Tuesdays and Thursdays I teach in an office that looks out towards the sea. In the foreground stands a beautiful church, set among palm trees, with a tiled roof as green as a mermaid’s tail. The Atlantic is salt-clouded and iridescent, and the clouds shifting and luminous.
Home is made with small pleasures, small comforts and familiarities. This afternoon I climbed the stairs to the roof to hang my laundry. From the west came the tinny whine of the muezzin’s call from the mosque next to our outdoor market, and then, more distinct, another from the south. Suddenly I could hear the words, the notes—a song. I stood among my blowing sheets in the afternoon sun, with the wind and the song of faith around me, and I was struck with the thought that I might really miss this place when it is time to leave. And I thought how every letter written from Earth should be a love letter; there is so much beauty in the world, and indeed this letter is one.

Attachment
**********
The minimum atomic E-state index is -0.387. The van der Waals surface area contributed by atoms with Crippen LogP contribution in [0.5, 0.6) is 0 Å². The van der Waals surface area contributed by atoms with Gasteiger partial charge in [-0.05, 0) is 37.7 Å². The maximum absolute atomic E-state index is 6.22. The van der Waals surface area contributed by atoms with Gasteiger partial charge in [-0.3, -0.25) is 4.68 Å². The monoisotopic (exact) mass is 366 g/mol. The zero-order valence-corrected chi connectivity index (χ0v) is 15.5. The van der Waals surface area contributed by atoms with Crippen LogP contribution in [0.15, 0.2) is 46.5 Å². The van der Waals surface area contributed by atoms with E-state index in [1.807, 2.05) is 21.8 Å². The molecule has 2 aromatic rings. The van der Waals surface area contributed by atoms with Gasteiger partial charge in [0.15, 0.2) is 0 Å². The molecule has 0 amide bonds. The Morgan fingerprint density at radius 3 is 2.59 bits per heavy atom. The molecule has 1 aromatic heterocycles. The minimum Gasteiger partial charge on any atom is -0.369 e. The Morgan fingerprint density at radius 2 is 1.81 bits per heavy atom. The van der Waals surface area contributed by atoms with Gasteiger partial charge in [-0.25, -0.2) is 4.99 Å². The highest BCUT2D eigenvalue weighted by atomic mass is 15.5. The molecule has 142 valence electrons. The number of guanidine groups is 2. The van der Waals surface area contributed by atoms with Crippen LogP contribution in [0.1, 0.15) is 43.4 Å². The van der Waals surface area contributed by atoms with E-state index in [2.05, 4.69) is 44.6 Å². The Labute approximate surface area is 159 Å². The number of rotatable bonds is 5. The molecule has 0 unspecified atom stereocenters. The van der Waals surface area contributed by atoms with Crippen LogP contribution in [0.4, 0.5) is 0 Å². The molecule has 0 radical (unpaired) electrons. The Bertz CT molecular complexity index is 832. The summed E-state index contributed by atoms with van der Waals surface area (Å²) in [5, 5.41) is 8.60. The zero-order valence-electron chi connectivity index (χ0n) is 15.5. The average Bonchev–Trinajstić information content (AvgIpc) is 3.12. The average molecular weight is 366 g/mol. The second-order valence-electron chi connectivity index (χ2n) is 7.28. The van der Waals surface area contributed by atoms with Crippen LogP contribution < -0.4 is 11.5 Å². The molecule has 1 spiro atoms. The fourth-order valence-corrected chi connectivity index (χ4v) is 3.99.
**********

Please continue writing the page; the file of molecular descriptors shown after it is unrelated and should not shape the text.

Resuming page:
Melissa Manlove arrived in Morocco in the fall of 2001 to begin a year of teaching English just before 9/11. Moroccans, ones who knew her, as well as complete strangers, offered her their sympathies for her country’s tragedy. Even after the U.S. reprisals began and the Muslim world was full of resentment against the U.S. government, Manlove says that Moroccans never once turned that resentment against her. Today she lives in Northern California.